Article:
Did you know that Illinois was one of the largest wine producers in the United States prior to prohibition? Illinois enjoys a rich winemaking history dating back to 1691!
1691-1812: The first record of winemaking in Illinois dates back to 1691 in an area just north of what is now Peoria. Frenchmen Tonti and Francois Daupin de LaForest build a fort in the area, and records show that the village surrounding the fort contains a winepress. In 1778, Jean Baptiste Maillet starts a settlement 1.5 miles south of the fort in an area that is now downtown Peoria. The village is called LaVille de Maillet, and the French settlers living here have an underground wine vault and a winepress. Half of the village was burns down in 1812 and is not rebuilt for quite a few years.
1830s: A German settlement in Belleville, Illinois, is producing wines from Isabella and Norton grapes
1850s: The number of vineyards and wineries increases rapidly throughout Illinois. According to “A History of Winemaking in America”, there are vineyards and wineries located in Nauvoo, Golconda, Mascoutah, Peoria, Belleville, St. Elmo, Collinsville, Bloomington, and other locations throughout Illinois.
1857: Emile Baxter and Sons open a winery in Nauvoo, IL, along the banks of the Mississippi River. Baxter’s Vineyards remains Illinois’ oldest operating winery and is run by a fifth generation of Baxters.
1860: A survey estimates that there are 500 acres of grapes in Illinois.
1868: Illinois is producing approximately 225,000 gallons of wine
1880: There are 3,810 acres of grapes planted in Illinois and the state is producing 1,047,875 gallons of wine. In Nauvoo alone, there are over 600 acres of grapes and 40 wine cellars.
1900: Illinois is the fourth largest wine-producing state in the nation.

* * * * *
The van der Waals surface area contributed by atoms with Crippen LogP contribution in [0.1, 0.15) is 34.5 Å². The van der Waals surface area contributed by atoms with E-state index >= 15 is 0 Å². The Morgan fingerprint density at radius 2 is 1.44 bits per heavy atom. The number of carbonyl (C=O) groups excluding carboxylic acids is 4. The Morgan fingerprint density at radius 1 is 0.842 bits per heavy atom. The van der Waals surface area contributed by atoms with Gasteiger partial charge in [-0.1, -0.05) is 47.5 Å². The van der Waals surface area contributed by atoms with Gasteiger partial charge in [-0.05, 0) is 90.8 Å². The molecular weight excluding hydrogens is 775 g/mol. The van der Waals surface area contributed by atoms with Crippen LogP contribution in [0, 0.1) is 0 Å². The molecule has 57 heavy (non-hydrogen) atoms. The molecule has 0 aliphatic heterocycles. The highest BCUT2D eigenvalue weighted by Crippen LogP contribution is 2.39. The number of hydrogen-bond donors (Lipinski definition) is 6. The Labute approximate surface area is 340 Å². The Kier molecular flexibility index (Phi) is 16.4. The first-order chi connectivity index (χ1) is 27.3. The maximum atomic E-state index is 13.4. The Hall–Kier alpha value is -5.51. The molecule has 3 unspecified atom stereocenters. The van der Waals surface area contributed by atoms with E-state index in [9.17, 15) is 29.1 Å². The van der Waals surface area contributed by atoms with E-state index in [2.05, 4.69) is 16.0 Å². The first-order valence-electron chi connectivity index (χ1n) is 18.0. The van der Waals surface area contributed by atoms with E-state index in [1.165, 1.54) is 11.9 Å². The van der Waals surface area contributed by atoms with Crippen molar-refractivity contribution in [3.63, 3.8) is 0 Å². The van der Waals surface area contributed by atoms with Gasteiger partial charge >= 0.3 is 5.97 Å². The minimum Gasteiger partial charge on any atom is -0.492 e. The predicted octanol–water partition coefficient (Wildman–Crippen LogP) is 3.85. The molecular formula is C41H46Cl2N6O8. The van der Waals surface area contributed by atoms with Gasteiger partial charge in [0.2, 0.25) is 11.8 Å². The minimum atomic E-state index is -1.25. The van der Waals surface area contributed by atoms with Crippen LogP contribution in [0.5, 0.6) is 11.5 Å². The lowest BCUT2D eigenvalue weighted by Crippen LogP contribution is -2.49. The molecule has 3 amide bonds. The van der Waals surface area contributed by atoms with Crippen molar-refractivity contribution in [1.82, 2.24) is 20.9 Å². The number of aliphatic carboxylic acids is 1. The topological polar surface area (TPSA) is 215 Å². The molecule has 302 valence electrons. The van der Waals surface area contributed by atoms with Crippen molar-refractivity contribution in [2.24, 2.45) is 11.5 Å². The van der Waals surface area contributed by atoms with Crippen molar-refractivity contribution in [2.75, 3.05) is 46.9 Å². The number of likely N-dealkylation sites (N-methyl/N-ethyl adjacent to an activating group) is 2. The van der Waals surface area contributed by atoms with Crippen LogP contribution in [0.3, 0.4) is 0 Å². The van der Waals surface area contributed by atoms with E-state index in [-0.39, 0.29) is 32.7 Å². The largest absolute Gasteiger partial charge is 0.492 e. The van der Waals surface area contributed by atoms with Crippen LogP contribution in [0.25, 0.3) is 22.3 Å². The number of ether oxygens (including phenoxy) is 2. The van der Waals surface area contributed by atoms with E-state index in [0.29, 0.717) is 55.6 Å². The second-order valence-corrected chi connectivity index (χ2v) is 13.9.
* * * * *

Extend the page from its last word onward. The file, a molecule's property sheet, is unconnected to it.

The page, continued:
1919: The Prohibition Act prohibits the sale, transport, and production of alcohol. The Volstead Act allows the production of sacramental wines. Some Illinois vineyards continue to grow table grapes, others uproot their vines to make way for corn and soybeans. The Baxter Brothers remain in business by selling the juice from their grapes to northern markets.
1933: The 21st Amendment to the Constitution was passed, ending national prohibition. Illinois approved this repeal, however, some counties within the state continued prohibition. After Prohibition ended, many Illinois farmers were not willing to go to the effort to regrow the vines because they would have to wait almost three years before there was a marketable crop of any size and four to five years for a full crop.
1936: The Baxter family obtains a wine manufacturing license for Gem City Vineland Company, Illinois’ first bonded winery. In 1987, the winery is renamed Baxter’s Vineyards. To learn more about the history of Baxter’s Vineyard & Winery, visit http://www.nauvoowinery.com/
1976: Illinois passes a law allowing onsite sales at wineries.
1979: Fred and Lynn Koehler open Lynfred Winery and begin producing wine for consumers. Also, in the same year, the Lawlor family opens Galena Cellars Winery in Galena.
1980-1997: Wineries and vineyards are established throughout the northern, central and southern regions of Illinois, and there are 12 wineries by 1997.
2001: Illinois boasts 27 wineries.
2004: The Illinois wine industry has exploded; there are more than 50 wineries spread throughout the state. As of 2004, 63 Illinois wineries, working with 193 grape growers, produce 451,079 gallons of wine with an annual total positive economic impact estimated at $20 million.
2005: The Governor of Illinois designates September as “Illinois Wine Month.”
2006: A region in Southern Illinois is recognized as the Shawnee Hills American Viticulture Area (AVA) by the federal government. Illinois’ first AVA designation, this area encompasses 21 wineries and 55 vineyards.
2006: Total Illinois wine production in 2006 is 564,270 gallons. There are approximately 77 wineries in the state.
2008: There are 79 wineries in Illinois and approximately 1,100 acres of vines.
2009: The Upper Mississippi River Valley AVA is established, becoming the largest in the U.S. This AVA includes regions of Minnesota, Wisconsin, Iowa, and Illinois and represents 32 wineries and 445 vineyard acres.
2011: According to the IGGVA Economic Impact report, total wine production in Illinois was 651,800 gallons. There are approximately 105 wineries in the state.